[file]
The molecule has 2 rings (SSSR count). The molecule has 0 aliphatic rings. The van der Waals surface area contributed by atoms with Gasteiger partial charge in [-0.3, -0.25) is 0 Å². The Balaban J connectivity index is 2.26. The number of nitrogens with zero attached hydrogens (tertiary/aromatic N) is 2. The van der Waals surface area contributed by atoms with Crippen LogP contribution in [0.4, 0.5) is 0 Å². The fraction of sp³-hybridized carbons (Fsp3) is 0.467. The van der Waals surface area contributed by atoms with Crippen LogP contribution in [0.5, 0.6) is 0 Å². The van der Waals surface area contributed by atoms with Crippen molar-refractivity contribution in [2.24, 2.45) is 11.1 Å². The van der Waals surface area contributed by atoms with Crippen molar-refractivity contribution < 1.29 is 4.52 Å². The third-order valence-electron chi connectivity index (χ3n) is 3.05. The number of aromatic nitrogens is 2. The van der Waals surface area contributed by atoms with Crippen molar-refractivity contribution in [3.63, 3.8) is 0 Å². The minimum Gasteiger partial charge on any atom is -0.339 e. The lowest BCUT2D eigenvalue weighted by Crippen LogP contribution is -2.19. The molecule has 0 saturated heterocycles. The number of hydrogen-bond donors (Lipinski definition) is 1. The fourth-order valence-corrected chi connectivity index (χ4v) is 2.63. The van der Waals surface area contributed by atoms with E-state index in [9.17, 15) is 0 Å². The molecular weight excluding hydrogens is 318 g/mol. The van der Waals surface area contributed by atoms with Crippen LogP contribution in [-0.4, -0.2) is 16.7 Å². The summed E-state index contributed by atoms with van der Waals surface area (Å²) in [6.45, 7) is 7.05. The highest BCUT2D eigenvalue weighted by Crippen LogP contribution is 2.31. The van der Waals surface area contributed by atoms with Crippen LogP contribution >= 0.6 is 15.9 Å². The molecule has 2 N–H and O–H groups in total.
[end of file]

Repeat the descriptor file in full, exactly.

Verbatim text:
The molecule has 2 rings (SSSR count). The molecule has 0 aliphatic rings. The van der Waals surface area contributed by atoms with Gasteiger partial charge in [-0.3, -0.25) is 0 Å². The Balaban J connectivity index is 2.26. The number of nitrogens with zero attached hydrogens (tertiary/aromatic N) is 2. The van der Waals surface area contributed by atoms with Crippen LogP contribution in [0.4, 0.5) is 0 Å². The fraction of sp³-hybridized carbons (Fsp3) is 0.467. The van der Waals surface area contributed by atoms with Crippen LogP contribution in [0.5, 0.6) is 0 Å². The van der Waals surface area contributed by atoms with Crippen molar-refractivity contribution in [2.24, 2.45) is 11.1 Å². The van der Waals surface area contributed by atoms with Crippen molar-refractivity contribution < 1.29 is 4.52 Å². The third-order valence-electron chi connectivity index (χ3n) is 3.05. The number of aromatic nitrogens is 2. The van der Waals surface area contributed by atoms with Crippen molar-refractivity contribution in [3.63, 3.8) is 0 Å². The minimum Gasteiger partial charge on any atom is -0.339 e. The lowest BCUT2D eigenvalue weighted by Crippen LogP contribution is -2.19. The molecule has 0 saturated heterocycles. The number of hydrogen-bond donors (Lipinski definition) is 1. The fourth-order valence-corrected chi connectivity index (χ4v) is 2.63. The van der Waals surface area contributed by atoms with E-state index in [9.17, 15) is 0 Å². The molecular weight excluding hydrogens is 318 g/mol. The van der Waals surface area contributed by atoms with Crippen LogP contribution in [-0.4, -0.2) is 16.7 Å². The summed E-state index contributed by atoms with van der Waals surface area (Å²) in [6.45, 7) is 7.05. The highest BCUT2D eigenvalue weighted by Crippen LogP contribution is 2.31. The van der Waals surface area contributed by atoms with Crippen LogP contribution >= 0.6 is 15.9 Å². The molecule has 2 N–H and O–H groups in total.